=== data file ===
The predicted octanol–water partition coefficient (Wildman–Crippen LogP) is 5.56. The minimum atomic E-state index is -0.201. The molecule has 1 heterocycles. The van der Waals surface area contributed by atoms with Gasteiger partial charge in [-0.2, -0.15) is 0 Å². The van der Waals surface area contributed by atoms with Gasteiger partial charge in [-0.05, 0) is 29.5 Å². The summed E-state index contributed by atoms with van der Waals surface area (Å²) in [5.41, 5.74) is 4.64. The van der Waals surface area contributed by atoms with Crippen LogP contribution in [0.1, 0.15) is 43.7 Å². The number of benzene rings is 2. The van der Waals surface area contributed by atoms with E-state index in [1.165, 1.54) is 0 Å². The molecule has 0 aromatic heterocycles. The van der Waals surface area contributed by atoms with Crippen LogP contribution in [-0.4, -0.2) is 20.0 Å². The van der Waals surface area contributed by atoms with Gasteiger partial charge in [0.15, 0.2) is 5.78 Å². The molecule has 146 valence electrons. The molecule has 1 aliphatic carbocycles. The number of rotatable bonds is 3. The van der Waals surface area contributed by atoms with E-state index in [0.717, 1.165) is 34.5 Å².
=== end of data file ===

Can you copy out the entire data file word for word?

The predicted octanol–water partition coefficient (Wildman–Crippen LogP) is 5.56. The minimum atomic E-state index is -0.201. The molecule has 1 heterocycles. The van der Waals surface area contributed by atoms with Gasteiger partial charge in [-0.2, -0.15) is 0 Å². The van der Waals surface area contributed by atoms with Gasteiger partial charge in [-0.05, 0) is 29.5 Å². The summed E-state index contributed by atoms with van der Waals surface area (Å²) in [5.41, 5.74) is 4.64. The van der Waals surface area contributed by atoms with Crippen LogP contribution in [0.1, 0.15) is 43.7 Å². The number of benzene rings is 2. The van der Waals surface area contributed by atoms with E-state index in [1.165, 1.54) is 0 Å². The molecule has 0 aromatic heterocycles. The van der Waals surface area contributed by atoms with Crippen LogP contribution in [-0.4, -0.2) is 20.0 Å². The van der Waals surface area contributed by atoms with Gasteiger partial charge in [0.15, 0.2) is 5.78 Å². The molecule has 146 valence electrons. The molecule has 1 aliphatic carbocycles. The number of rotatable bonds is 3. The van der Waals surface area contributed by atoms with E-state index in [0.717, 1.165) is 34.5 Å².